Resume Template: Office Manager

by | Resume Templates, Resume Templates: Administration

From managing administrative staff to overseeing day to day operations, office managers are essential to making sure that everything in a workplace is running smoothly.

As a natural multitasker used to wearing many different hats, you may find it difficult to describe exactly what it is that you do.

Deciding what skills to include in your resume can feel daunting, especially since your job involves a wide range of responsibilities.

How can you best showcase your abilities and stand out from the other applicants?

This article will explain everything you need to know in order to position yourself as the best possible candidate.

Summary

  1. Resume Template
  2. Formatting
  3. Writing Your Resume Summary
  4. Areas of Expertise
  5. Writing Your Work Experience
  6. Writing Your Education Section
  7. Additional Sections
  8. Resume Points to Remember
  9. Resume “Don’ts” to Remember
  10. Some Helpful Tools

Let’s begin with a sample office manager resume to demonstrate how all the resume pieces fit together. Then we will break each section down to really drill into how to write the best office manager resume you possibly can.

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Office Manager Resume (Text Version)

CONTACT INFO:

Edwin Burch
EBurch@email.com
1 (937) 555-5500
Dayton, OH 45377

SUMMARY STATEMENT

Office Manager: Dynamic, high-energy, organized office resource manager efficiently supporting cross-functional coordination in a fast-paced environment and possesses excellent judgment. Thrives on helping an office run like a well-oiled machine and building teams of talented people to reach business goals.

AREAS OF EXPERTISE

  • People Management
  • Customer Service
  • Microsoft Office
  • Denticon
  • CPR Certification
  • Labor Laws

PROFESSIONAL EXPERIENCE:

Calpha Industries
Dayton, OH | Office Manager | Apr 2016 – Present

  • Provide clerical and administrative support to CEO
  • Handle day to day operations of the HR functions and duties
  • Maintain office organization, professional work environment, and functionality
  • Responsible for daily operations of supply chain and warehouse

Midwest Dental
Dayton, OH | Office Manager | May 2013 – Mar 2016

  • Delivered extraordinary customer service to every patient in every circumstance
  • Ensured completion of daily operational functions, including scheduling, charting, and accounts
  • Exceeded office and provider performance goals through teamwork, marketing, promotion, and operational efficiency

Dayton Kids Dental Center
Dayton, OH | Office Manager | Jan 2010 – May 2013

  • Advocated for team members through relationships and problem solving
  • Effectively managed the schedule and business aspects of the practice
  • Ensured the office ran in a consistent fashion to provide the best patient experience

EDUCATION/CERTIFICATION

Associate Degree | Office Management
Sinclair Community College
Class of 2010

Formatting

As an office manager, you understand the importance of organization. It’s impossible to be efficient if everyone cannot find the information they are looking for. Resumes work the same way.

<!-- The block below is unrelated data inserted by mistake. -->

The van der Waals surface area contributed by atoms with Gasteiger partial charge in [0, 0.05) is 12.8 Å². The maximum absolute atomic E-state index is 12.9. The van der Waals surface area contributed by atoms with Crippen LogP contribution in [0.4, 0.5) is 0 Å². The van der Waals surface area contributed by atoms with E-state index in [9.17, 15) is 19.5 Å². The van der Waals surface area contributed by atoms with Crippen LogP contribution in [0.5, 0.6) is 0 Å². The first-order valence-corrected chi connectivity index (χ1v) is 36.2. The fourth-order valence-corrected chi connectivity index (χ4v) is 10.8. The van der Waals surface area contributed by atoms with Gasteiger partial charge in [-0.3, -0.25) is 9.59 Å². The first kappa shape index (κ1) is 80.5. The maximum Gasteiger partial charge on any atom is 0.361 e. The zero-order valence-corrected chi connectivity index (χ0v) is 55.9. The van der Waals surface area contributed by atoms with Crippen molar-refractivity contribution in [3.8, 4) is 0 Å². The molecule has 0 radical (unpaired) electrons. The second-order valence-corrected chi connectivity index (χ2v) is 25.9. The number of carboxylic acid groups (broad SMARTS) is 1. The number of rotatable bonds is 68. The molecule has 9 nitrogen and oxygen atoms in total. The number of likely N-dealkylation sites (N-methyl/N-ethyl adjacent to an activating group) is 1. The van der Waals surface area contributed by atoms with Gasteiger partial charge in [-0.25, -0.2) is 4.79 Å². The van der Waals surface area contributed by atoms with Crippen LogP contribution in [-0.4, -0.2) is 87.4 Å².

It’s important to note that resumes need to be easy to understand not just by human reviewers, but also bots (more on this topic later). Be sure that your text is free of typos and use a standard, sensible font like Times New Roman or Arial. A funky font or unique formatting will make you stand out… in a bad way. Keep it simple.

Remember: best work first! Did you know that hiring managers only look at each resume for an average of six seconds?

This means that you need to put your work history in reverse chronological order so your most recent, relevant details will be seen right away.

Whitespace helps guide the eye, so be sure to use bullet points to create space, keep things neat and avoid big blocks of text.

Crafting Your Office Manager Resume Summary

The best way to quickly show that you are the right candidate for the job is to begin your office manager resume with a summary.

A resume summary at the top of the page is an easy way to make an impression and capture the attention of the hiring manager.

Be sure that your summary is brief, informative and interesting. Accomplish this by being as specific as possible about why you would be a great office manager.

What information should you include?

The summary is a collection of your top-selling points or your “greatest hits.” Avoid being repetitive and only include your most relevant work experiences that make you perfect for this position.

Next, take a look at some good and not so good examples of summary statements for office managers:

Yes!

Dynamic, high-energy, organized office resource manager efficiently supporting cross-functional coordination in a fast-paced environment and possesses excellent judgment. Thrives on helping an office run like a well-oiled machine and building teams of talented people to reach business goals.

No!

Experienced office resource manager seeking new opportunities. I have experience in many professional work environments and a wide range of skills.

How are they different?

The first summary uses descriptive language and examples that make you an excellent candidate.

Though the second example may be true, it is very general and would not convince a hiring manager that you are well suited to this particular position. It also repetitive and uses the first person, which is generally not advised in a resume.

Key Accomplishments/ Skills & Qualifications

After the summary, it’s time to talk about your important accomplishments.